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“It Is A Serious Thing / Just To Be Alive” — Notes On Red Bird: Poems By Mary Oliver

2012 10 11 Red Bird

My days have been difficult and dark of late. I don’t know anything else but that deep space with no light; it’s as if I have lived there always. This morning, I opened Red Bird: Poems by Mary Oliver and found prayers for my life. I am not a deeply religious person but her words have touched my soul deeply—they always have, anyway—and I thought, damn, there is nothing truer than this, right now:

melancholy leaves me breathless.
— from Sometimes

When she writes in Red Bird, “I know He has many children / not all of them bold in spirit,” I found myself saying yes.

When she writes, “because the heart narrows / as often as it opens—” I say yes again.

In Night and the River, again I found pieces of my life: “and I could not tell / which fit me // more comfortably, the power / or the powerlessness; / neither would have / entirely.”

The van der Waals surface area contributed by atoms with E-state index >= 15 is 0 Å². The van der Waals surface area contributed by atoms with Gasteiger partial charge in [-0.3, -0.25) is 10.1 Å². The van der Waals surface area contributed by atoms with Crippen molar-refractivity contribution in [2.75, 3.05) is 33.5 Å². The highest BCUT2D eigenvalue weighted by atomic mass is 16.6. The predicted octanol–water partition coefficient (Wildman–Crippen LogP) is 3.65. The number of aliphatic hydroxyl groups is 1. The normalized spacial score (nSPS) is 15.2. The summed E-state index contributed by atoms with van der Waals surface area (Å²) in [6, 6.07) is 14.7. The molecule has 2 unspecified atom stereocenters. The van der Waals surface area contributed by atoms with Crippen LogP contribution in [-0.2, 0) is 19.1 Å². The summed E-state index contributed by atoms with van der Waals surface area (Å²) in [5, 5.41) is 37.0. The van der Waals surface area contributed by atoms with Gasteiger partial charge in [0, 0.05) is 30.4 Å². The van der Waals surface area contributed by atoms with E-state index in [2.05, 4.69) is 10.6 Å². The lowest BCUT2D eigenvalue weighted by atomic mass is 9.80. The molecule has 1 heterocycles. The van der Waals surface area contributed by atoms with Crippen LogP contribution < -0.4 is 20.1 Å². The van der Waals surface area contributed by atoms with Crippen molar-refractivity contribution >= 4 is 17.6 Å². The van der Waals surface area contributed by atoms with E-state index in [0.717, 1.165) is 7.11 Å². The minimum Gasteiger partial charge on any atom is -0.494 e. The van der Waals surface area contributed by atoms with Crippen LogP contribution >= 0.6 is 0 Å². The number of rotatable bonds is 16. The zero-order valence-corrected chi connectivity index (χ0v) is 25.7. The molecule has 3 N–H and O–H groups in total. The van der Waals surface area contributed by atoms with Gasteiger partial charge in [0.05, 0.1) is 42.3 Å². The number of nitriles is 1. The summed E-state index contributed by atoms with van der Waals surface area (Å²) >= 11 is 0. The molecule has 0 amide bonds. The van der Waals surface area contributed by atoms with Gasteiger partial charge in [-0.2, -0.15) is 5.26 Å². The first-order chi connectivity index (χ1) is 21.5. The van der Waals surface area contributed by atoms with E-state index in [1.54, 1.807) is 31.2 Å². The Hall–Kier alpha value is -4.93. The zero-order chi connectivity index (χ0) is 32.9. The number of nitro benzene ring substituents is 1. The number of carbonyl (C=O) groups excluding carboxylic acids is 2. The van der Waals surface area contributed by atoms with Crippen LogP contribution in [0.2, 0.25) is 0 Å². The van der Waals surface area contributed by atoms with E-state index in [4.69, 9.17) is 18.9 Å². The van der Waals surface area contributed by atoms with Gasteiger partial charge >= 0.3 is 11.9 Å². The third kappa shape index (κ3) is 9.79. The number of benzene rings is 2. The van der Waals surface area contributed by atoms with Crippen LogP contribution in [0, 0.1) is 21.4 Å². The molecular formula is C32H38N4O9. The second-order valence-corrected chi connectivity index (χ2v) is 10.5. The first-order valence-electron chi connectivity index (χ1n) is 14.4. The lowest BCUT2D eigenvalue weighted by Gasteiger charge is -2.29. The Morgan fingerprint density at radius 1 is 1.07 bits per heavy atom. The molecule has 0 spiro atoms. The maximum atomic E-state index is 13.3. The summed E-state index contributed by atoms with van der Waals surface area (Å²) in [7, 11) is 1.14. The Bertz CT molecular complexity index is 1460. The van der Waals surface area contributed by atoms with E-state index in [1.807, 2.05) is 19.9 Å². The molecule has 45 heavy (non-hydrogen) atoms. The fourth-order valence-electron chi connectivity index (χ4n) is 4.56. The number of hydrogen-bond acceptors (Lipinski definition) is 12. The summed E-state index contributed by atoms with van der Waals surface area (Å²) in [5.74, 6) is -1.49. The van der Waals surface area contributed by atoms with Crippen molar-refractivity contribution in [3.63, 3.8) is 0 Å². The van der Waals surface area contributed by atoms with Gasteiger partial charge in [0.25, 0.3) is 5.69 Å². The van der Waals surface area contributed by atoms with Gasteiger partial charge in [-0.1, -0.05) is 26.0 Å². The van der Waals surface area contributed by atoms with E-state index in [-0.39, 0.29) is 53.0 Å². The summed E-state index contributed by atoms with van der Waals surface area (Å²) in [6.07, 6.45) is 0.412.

As is in Invitation: “it is a serious thing / just to be alive / on this fresh morning / in this broken world” and in A River Far Away and Long Ago: “Since then / I have looked and looked / for myself, / not sure // who I am, or where, / or, more importantly, why.” Yes, yes, yes. A whole universe of yes.

So many of her poems are about surrender, which I confess, I haven’t been there yet. But so many others, too, are about coming to the very point of breaking, of being broken—and I have been there. To know that one day I could come up for air and be on the other side: it gives me hope. “Let the world / have its way with you,” she says in Summer Morning.

Now to read this book, once more, twice, thrice, until I find my way, until I can walk back to my body and feel whole. The Red Bird Explains Himself, after all: “And no less, to make this work, / the soul has need of a body.”

There is nothing else but holding on, yes, yes, truly. I found the words that would speak for me at last. My heart opens and closes like a fist. I am telling it to come back, come back. What I would give to come back, finally—to come back, again.

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